Prescription and pharmacy errors are more common than many patients and consumers may think. The vast majority of prescription errors result in little or no consequence, and many mistakes are never even caught as a result of this. In some instances, a prescription error can be catastrophic. A recently published national news report discusses the decision by a Tennessee jury to convict a nurse of negligent homicide after the death of a patient was found to be the result of a medication mix-up that the nurse was responsible for.
According to the facts discussed in the recently published news report, the 37-year-old nurse was arrested and charged with negligent homicide after one of her patients died. The patient at issue was prescribed an anti-anxiety medication called Versed but was given a paralytic agent, vecuronium, instead. At trial, the prosecution argued that the nurse improperly used an automated medication dispensing system at the nursing home, opening up the medicine cabinet manually and taking the wrong drug for her patient.
After administering the incorrect medication to the patient, the nurse did not remain with the patient to notice any harmful interactions with the drug. When a nursing home employee eventually found the patient, she had died. Medical examiners determined that vecuronium intoxication led to the patient’s death. Based on this evidence, the jury decided to convict the nurse of the charges against her. The nurse has yet to be sentenced, but she could face up to 20 years in prison for the charge.
Automated medication dispensing systems at nursing homes and hospitals are designed to reduce the instances of medication mix-ups, and their use over the last few decades has improved patient safety. These systems may have also resulted in hospital employees letting their guard down when attempting to dispense medications safely. Sometimes the automatic dispensing system may not be working properly, but doctors and nurses have a duty to double-check that any drug dispensed by the system matches what was actually prescribed. Furthermore, hospital employees should remain with a patient for a reasonable period of time after administering medication to ensure that any adverse reactions that occur can be addressed before it’s too late.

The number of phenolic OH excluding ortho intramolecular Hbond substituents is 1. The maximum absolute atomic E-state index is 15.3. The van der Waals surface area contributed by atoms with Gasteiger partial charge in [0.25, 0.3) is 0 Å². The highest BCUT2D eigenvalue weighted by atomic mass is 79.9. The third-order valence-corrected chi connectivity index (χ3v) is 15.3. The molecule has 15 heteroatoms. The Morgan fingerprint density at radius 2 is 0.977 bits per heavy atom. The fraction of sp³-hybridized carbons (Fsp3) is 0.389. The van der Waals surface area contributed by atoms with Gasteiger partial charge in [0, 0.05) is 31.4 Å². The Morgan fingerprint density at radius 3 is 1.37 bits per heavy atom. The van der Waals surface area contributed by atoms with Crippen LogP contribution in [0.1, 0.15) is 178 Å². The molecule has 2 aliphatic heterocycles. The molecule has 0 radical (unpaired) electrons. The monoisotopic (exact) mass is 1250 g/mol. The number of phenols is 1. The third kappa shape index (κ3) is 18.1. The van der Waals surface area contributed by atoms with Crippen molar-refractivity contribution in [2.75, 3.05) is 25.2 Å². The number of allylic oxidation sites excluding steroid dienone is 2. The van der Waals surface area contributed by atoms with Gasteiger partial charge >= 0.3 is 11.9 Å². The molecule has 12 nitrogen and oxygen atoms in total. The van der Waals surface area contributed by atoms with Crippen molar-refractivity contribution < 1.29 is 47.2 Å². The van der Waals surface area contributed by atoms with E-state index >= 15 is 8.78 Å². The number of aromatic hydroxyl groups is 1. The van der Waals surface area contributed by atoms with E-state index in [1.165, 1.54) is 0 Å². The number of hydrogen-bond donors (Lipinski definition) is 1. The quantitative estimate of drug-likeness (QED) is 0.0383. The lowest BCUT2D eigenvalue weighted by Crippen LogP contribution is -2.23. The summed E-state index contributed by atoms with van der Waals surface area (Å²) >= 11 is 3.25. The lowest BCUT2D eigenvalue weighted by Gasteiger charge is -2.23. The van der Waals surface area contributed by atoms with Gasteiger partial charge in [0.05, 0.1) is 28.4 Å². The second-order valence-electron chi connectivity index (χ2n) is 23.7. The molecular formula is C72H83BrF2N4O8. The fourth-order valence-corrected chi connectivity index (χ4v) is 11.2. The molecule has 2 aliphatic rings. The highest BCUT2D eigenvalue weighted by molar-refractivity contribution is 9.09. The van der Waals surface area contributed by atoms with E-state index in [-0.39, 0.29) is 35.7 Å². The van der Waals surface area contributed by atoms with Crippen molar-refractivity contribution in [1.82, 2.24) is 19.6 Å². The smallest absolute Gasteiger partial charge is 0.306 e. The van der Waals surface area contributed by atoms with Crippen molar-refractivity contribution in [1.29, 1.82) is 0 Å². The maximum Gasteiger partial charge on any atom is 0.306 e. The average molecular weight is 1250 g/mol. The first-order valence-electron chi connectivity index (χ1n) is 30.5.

Are Pharmacists Liable for Dispensing Errors?
When nurses, doctors, and other medical providers fail to uphold they duty owed to a patient, and a patient suffers injury or death as a result, the pharmacy employees may be subject to civil liability through a pharmacy error lawsuit. Additionally, the pharmacy itself can also be named as a defendant in these cases.
Have You Been Injured from a Prescription Error?
If you or a loved one suspects that a Maryland, Virginia, or Washington, D.C. medical provider has made a prescription error that resulted in a worsening of symptoms, injury, or death, you may have a claim for damages. The Maryland, DC, and Virginia medical malpractice attorneys with Lebowitz & Mzhen are experienced in representing pharmacy error clients, and we will fight for you to obtain the compensation that you deserve. Contact us to schedule a no-obligation consultation with one of our experienced lawyers to discuss your issue today. Call now at 800-654-1949 to schedule a free and confidential consultation with one of our malpractice attorneys today.